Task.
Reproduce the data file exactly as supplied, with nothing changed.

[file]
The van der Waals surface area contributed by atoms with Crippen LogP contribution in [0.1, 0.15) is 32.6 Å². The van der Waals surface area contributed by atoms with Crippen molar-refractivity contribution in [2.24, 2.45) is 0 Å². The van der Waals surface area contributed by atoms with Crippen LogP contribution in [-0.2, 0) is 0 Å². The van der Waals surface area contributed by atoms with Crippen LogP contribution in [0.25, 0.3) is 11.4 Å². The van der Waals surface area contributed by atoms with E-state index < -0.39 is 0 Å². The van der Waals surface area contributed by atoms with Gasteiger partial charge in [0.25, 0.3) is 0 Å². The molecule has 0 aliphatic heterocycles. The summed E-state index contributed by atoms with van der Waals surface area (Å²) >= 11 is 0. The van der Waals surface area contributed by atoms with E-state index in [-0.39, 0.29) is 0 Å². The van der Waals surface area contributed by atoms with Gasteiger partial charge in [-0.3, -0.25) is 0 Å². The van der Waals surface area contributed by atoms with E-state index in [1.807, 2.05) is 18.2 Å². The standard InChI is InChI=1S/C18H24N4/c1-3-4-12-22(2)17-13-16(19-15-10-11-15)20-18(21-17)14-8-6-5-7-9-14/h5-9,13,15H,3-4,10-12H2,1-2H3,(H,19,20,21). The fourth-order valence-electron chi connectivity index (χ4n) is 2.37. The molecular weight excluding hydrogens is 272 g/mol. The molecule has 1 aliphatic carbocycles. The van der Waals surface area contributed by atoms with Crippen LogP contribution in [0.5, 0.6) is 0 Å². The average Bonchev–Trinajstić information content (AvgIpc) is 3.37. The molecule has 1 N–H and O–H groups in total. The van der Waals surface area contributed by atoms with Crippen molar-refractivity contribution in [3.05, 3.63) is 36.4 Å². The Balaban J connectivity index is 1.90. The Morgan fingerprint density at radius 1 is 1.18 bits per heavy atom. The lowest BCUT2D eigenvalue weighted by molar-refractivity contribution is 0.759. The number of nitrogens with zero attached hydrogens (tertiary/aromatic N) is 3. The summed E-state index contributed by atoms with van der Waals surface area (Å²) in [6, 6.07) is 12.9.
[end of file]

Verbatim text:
The van der Waals surface area contributed by atoms with Crippen LogP contribution in [0.1, 0.15) is 32.6 Å². The van der Waals surface area contributed by atoms with Crippen molar-refractivity contribution in [2.24, 2.45) is 0 Å². The van der Waals surface area contributed by atoms with Crippen LogP contribution in [-0.2, 0) is 0 Å². The van der Waals surface area contributed by atoms with Crippen LogP contribution in [0.25, 0.3) is 11.4 Å². The van der Waals surface area contributed by atoms with E-state index < -0.39 is 0 Å². The van der Waals surface area contributed by atoms with Gasteiger partial charge in [0.25, 0.3) is 0 Å². The molecule has 0 aliphatic heterocycles. The summed E-state index contributed by atoms with van der Waals surface area (Å²) >= 11 is 0. The van der Waals surface area contributed by atoms with E-state index in [-0.39, 0.29) is 0 Å². The van der Waals surface area contributed by atoms with Gasteiger partial charge in [-0.3, -0.25) is 0 Å². The van der Waals surface area contributed by atoms with E-state index in [1.807, 2.05) is 18.2 Å². The standard InChI is InChI=1S/C18H24N4/c1-3-4-12-22(2)17-13-16(19-15-10-11-15)20-18(21-17)14-8-6-5-7-9-14/h5-9,13,15H,3-4,10-12H2,1-2H3,(H,19,20,21). The fourth-order valence-electron chi connectivity index (χ4n) is 2.37. The molecular weight excluding hydrogens is 272 g/mol. The molecule has 1 aliphatic carbocycles. The van der Waals surface area contributed by atoms with Crippen LogP contribution in [0.5, 0.6) is 0 Å². The average Bonchev–Trinajstić information content (AvgIpc) is 3.37. The molecule has 1 N–H and O–H groups in total. The van der Waals surface area contributed by atoms with Crippen molar-refractivity contribution in [3.05, 3.63) is 36.4 Å². The Balaban J connectivity index is 1.90. The Morgan fingerprint density at radius 1 is 1.18 bits per heavy atom. The lowest BCUT2D eigenvalue weighted by molar-refractivity contribution is 0.759. The number of nitrogens with zero attached hydrogens (tertiary/aromatic N) is 3. The summed E-state index contributed by atoms with van der Waals surface area (Å²) in [6, 6.07) is 12.9.